What to do when a family member dies

Affordable Home Loans – New Guidelines May 2015
April 30, 2015
The South African property market continues to show positive growth trends
May 18, 2015

Although we don’t know the ‘when’ and the ‘how’, death is a certain future event that nobody can escape, yet despite this fact many people are uncertain about what needs to be done when a friend or loved one dies.The deceased’s body needs to be moved to a mortuary and a Death Notice needs to be issued by the doctor/pathologist. This form certifies the cause, date, time and place of death.


When a person dies, the first priority is usually to arrange a funeral. If the deceased took out funeral cover during his lifetime, it is advisable to immediately start with the process by submitting the application forms to the funeral director/undertaker to verify the funeral policy details and arrange funds to cover the funeral expenses.

There is no law that requires a person to have a funeral service. It has however become a custom to have a ceremony to remember or celebrate the life that has now passed.

Some people choose to be buried whilst others prefer being cremated and people often indicate in a Will what type of funeral they prefer.

The knowledge and expertise of a funeral director/undertaker is recommended because they will be able to assist you in obtaining: the death notice; registering the death at Home Affairs and collecting the death certificate; preparing and dressing the deceased for the viewing or cremation; making a booking at the cemetery or crematorium; transporting the deceased etc.

If the deceased had no policy and you or the family members are not in a financial position to pay for the funeral, you can ask the funeral parlour to submit an invoice to the Executor of the estate for payment out of the funds in the estate. However, not many funeral parlours agree because some estates take long to wind up and the prospect that the estate could be insolvent.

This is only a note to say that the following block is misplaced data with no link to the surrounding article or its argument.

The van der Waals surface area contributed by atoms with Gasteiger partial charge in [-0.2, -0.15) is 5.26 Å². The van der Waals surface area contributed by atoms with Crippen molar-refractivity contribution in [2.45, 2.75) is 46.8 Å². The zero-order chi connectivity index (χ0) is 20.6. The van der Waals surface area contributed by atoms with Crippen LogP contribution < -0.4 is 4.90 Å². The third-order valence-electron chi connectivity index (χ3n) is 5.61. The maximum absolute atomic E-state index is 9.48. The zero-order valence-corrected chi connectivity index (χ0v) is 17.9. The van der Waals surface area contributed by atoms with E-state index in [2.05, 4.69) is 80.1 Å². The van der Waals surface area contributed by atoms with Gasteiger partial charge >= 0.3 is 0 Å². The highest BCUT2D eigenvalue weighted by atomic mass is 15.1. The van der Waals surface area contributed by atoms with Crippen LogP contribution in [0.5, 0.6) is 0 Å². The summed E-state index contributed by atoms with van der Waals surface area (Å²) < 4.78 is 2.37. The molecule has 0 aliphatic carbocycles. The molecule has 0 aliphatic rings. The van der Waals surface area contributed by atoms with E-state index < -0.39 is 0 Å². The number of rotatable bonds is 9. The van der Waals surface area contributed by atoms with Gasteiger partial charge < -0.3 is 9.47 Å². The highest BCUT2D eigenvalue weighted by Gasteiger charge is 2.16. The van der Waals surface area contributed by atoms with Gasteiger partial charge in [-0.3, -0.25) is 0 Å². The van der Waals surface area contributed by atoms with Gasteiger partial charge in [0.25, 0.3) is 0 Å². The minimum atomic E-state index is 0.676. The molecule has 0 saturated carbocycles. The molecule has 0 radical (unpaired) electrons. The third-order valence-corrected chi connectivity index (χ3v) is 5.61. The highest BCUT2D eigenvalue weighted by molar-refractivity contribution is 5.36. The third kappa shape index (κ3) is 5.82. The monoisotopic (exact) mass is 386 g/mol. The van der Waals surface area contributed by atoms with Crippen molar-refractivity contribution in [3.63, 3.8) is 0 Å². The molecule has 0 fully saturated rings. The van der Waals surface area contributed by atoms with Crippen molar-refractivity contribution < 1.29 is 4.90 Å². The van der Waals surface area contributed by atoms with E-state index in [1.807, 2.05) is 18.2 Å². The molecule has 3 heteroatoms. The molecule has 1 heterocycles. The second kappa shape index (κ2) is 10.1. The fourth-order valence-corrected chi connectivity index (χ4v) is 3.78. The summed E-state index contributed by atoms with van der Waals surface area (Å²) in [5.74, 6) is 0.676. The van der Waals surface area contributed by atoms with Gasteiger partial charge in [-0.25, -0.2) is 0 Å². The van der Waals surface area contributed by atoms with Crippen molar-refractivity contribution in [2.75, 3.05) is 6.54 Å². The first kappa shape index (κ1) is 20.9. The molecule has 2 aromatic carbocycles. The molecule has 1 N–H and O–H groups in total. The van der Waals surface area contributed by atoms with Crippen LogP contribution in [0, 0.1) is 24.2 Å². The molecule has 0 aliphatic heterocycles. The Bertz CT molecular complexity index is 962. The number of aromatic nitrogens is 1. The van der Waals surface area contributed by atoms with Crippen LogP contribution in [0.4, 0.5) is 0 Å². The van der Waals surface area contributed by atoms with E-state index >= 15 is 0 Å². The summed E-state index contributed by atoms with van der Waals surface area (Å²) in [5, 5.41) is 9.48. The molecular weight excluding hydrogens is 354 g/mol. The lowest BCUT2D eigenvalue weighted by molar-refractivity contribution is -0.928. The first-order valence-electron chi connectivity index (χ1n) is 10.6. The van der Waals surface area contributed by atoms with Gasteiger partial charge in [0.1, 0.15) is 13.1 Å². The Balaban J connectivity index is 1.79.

The next step after the funeral would be to find out if the deceased left a Will. A Will would be a written document made by the deceased and an indication by the deceased how his estate must be distributed after his death and who will inherit the assets after death.

The Will would usually be stored where the deceased kept his or her security documents, or kept it in safe custody with an attorney, bank or financial advisor. As soon as the Will is located, establish who has been appointed as executor in the Will. If it is a professional company like a bank, firm of attorneys or financial advisor, set up an appointment to meet with the nominated executor and then bring along all the documents that you can find that belonged to the deceased, in particular, the identity document of the deceased, death certificate, policy documents, bank statements, investment documents, share certificates and accounts found.

If you find more than one will, do not destroy the older versions, but hand over all to the master as the Master has the final say which will is valid or not. Usually the latest will revokes all previous wills, but it is up to the Master to make the decision.

The Administration of Estates Act 66/1965 describes the procedure to be followed in the administration of deceased estates. The documents to be submitted will depend on the value of the estate and the type of appointment.

The estate must be reported to the Master of the High Court within a period of 14 days after the death.  The Master requires the following documents to report the estate:

  1. Death Notice; 2. Original/certified copy of death certificate; 3. Original Will/Codicil or any document purporting to be a Will; 4. Next of Kin Affidavit (if the deceased left no valid will); 5. Inventory Form indicating all the assets of the deceased; 6. Acceptance of Trust as executor; 7. Nominations by heirs if no executor nominated in the Will; 8. Copy of ID of nominated executor; 9. Declaration of marriage by surviving spouse stating how deceased was married.